Common side effects of anticonvulsant drugs are another likely component in the link between epilepsy and school problems. In many cases, when the drugs are taken in doses sufficient to control the child's seizures, they also have a depressant or sedative effect that lessens the child's alertness and level of activity, and may even impair his or her coordination. In some other children, the drugs may have the paradoxical effect of increasing activity and distractability, as well as heightening irritability, to the point that violent emotional outbursts may result. These side effects can interfere with the child's learning in obvious ways, and in selecting the proper drugs and dosages the child's physician must steer an often difficult course between inadequate seizure control and excessive side effects.

Yet another likely component in the link between epilepsy and school problems is social and emotional difficulties that stem from the ignorance of those around the *305 child. The stigma that unfortunately is still associated with epilepsy, the notorious cruelty of children toward others who are "different," and the stubborn persistence of certain mythsfor example, the myth that all epileptics are retarded, or the myth that epilepsy is contagiousmay lead the child to shun his or her classmates, and even to develop a phobia of school. In the child whose epilepsy has not been recognized (or the child whose epilepsy has been hidden from the school), the deficits due to seizures or drug side effects can be magnified by inappropriate and negative teacher attitudes. The child who has absence seizures may be labeled as a "daydreamer;" a child with psychomotor seizures may be branded "unruly," "uncooperative" or "defiant;" a child dazed by his drugs may simply be regarded as a "slow learner." These teacher attitudes are not merely inappropriate: they can easily become self-fulfilling prophecies.

Indeed, the common thread that unites most of the likely links between epilepsy and school problems is ignorance. As Doctor Richard Masland, an eminently qualified neurologist who was executive director of the Commission for the Control of Epilepsy, testified most persuasively, an epileptic child's biggest problem is not the malady itself, but the ignorance regarding epilepsy that pervades the community, and that may infect not only the general public but the epileptic child, his or her family, the treating physicians, and other medical personnel, the child's teachers, the administrators at his or her schools, and other members of helping professions such as counselors, psychologists, and social workers. If the experiences of Tony Akers and Philip Moore are at all typicaland this Court is convinced that they areit is plain that Wichita, Kansas does not escape Dr. Masland's generalizations.

But while statistically there is a definite link between epilepsy and learning disabilities, mental retardation, and social or emotional problems (and, for that matter, between epilepsy and other physical disorders such as cerebral palsy and certain allergies), and while it may be possible to identify a number of general causes that underly such links, the causal connection, if any, between an individual child's epilepsy and his or her school problems may be quite obscure. More important, even when it may be plausible to hypothesize that a given child's school problems are in some particular way "caused" by his or her epilepsy, that child's problem will often be indistinguishable in any meaningful sense from similar problems found (albeit less frequently) in children who do not suffer from seizure disorders. As a practical matter, it may make very little difference that a child has a social problem, and hates school, because he has been ridiculed by his classmates because of his seizures rather than because of his unusual name, unstylish wardrobe, or lack of athletic prowess; similarly, a child who loses time from learning because of undiagnosed petit mal seizures may not have any greater scholastic deficit, once his seizures are diagnosed and under good medical control, than a child who has lost equivalent time from learning because he has been daydreaming. In other words, the answer to the question, "who or what is to blame for this epileptic child's school problems," may have little bearing on the answer to the question, "what should now be done about those problems."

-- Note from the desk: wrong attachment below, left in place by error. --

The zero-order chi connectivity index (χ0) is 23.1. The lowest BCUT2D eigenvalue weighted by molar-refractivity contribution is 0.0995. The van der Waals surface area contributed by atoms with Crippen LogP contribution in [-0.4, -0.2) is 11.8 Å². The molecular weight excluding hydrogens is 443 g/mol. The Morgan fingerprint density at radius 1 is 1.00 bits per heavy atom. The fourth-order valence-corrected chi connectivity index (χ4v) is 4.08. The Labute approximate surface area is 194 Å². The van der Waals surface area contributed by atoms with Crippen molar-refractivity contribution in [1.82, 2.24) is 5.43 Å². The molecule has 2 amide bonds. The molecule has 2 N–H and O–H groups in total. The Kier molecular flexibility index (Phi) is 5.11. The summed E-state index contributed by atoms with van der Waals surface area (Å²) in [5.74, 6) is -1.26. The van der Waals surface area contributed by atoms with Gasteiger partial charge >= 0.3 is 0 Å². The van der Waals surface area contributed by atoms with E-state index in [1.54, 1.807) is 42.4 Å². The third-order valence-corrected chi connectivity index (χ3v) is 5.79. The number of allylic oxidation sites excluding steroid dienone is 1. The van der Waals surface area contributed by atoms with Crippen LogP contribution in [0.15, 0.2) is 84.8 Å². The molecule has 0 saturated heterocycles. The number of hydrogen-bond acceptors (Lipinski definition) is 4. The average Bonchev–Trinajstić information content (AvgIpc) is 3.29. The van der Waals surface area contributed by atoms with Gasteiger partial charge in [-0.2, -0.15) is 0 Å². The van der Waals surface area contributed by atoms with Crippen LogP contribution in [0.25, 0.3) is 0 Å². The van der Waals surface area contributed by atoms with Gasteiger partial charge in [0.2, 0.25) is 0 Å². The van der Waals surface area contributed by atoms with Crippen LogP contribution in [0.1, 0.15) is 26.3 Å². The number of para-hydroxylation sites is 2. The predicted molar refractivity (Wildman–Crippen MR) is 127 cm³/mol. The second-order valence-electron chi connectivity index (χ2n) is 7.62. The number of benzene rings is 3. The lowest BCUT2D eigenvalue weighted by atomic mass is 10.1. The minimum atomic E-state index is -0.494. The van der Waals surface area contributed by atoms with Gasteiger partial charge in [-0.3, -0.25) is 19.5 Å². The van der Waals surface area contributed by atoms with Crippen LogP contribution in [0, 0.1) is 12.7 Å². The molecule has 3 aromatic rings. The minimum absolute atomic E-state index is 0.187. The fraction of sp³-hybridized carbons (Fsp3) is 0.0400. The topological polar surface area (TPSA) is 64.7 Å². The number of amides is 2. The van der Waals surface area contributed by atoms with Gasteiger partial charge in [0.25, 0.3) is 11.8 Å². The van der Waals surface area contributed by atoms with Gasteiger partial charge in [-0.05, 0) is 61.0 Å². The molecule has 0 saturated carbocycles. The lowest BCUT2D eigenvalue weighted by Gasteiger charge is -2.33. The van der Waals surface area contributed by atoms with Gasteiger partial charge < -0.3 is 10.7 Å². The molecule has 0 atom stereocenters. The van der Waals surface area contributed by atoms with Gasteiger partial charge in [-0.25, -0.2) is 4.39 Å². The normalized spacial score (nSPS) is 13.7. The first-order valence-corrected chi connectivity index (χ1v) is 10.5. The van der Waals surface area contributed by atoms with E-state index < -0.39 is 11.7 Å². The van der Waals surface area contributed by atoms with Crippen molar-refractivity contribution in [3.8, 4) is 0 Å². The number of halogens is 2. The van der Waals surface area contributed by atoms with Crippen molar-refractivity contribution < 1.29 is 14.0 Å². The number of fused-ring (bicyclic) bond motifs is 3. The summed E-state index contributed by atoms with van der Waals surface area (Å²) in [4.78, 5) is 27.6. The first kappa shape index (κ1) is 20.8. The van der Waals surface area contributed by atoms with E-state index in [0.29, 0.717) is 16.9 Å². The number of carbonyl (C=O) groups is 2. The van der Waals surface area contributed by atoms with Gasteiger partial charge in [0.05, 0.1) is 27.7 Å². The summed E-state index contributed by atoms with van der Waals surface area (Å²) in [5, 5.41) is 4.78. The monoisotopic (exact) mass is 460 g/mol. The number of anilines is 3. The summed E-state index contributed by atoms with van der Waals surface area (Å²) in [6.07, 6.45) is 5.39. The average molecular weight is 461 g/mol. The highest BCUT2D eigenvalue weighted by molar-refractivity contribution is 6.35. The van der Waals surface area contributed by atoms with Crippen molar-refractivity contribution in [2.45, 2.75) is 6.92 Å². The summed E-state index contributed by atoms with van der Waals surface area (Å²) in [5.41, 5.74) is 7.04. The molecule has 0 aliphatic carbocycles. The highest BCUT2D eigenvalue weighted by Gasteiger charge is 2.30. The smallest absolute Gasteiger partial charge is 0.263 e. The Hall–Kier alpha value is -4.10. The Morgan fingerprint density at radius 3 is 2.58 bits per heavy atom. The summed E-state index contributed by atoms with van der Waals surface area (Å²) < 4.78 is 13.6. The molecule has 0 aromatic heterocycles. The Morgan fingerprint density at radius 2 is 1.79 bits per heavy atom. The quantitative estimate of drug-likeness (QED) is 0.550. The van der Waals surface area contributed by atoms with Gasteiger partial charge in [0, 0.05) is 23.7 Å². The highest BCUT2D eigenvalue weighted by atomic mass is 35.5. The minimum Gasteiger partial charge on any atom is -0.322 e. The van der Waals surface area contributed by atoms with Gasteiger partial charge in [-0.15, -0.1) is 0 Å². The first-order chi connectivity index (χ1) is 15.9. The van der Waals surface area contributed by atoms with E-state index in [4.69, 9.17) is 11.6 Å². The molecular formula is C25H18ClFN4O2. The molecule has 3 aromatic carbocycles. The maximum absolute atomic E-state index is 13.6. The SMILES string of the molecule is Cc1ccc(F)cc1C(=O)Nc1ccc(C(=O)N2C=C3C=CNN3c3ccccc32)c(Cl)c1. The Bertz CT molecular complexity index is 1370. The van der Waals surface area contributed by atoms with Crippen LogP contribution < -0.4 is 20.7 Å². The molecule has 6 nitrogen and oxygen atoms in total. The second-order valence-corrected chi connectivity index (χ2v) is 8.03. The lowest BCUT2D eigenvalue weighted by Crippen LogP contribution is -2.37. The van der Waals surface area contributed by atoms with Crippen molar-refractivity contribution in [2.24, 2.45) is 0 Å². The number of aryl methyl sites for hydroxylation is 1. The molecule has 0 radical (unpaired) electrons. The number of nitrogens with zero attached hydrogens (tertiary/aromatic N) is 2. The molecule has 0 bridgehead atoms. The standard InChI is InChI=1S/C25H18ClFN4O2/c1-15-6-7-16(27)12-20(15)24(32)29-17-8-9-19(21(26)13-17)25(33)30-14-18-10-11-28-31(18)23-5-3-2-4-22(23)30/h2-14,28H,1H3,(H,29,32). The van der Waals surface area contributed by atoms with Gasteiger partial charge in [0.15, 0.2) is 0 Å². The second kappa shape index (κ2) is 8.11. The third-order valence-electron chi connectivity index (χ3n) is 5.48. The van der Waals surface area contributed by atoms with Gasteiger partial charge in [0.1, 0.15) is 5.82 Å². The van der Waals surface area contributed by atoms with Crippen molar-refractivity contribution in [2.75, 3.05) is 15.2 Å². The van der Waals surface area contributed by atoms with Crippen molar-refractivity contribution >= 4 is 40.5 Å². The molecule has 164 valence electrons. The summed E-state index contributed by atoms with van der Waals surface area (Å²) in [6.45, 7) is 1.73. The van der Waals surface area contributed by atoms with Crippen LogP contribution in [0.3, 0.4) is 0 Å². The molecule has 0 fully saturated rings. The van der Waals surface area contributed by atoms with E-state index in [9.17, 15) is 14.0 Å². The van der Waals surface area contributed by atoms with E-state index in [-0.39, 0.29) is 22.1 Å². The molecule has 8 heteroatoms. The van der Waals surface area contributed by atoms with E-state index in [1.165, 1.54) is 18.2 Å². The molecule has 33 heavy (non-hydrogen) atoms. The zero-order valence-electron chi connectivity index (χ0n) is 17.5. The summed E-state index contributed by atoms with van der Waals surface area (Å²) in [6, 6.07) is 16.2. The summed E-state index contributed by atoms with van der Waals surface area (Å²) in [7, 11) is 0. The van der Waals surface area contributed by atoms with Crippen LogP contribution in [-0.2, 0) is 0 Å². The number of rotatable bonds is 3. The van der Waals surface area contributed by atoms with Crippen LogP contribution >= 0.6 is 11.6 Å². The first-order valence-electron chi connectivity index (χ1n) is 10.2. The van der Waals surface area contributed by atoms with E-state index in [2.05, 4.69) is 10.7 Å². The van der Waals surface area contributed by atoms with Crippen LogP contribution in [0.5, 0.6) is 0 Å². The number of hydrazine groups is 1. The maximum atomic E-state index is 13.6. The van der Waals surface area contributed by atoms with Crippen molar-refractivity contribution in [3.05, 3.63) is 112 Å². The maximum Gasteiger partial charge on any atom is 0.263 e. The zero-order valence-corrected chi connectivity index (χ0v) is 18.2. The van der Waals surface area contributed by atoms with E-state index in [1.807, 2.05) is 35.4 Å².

In the interest of clarity and in relation to the Court's view as to the formulation of a class, and the propriety of injunctive relief, some tracing of the plaintiffs' circumstances is in order.

Plaintiff Anthony Akers is now 19 years old. He has been diagnosed as having partial complex epileptic seizures, with focus in the right temporal/occipital area of his brain; these seizures are sometimes described alternatively as psychomotor seizures, and can generalize into grand mal seizures. These seizures are now well controlled through use of the drug Tegretol.

Tony's mother observed him having his first definite epileptic seizurea grand mal attackwhen he was 10 years old, although she now suspects that he may have been having absence or psychomotor seizures several *306 years earlier. Although Tony was taken to his family pediatrician and placed on anticonvulsive medication, and despite reports from school of seizure-like behavior (including reports made by a concerned school nurse directly to the pediatrician), no explicit diagnosis of epilepsy was made at that time, or indeed for nearly six years. School health records from 1973 to 1976, however, are replete with references to seizuresincluding grand mal seizures reported by Tony's motherand to Tony's being on or off various forms of anticonvulsive medication.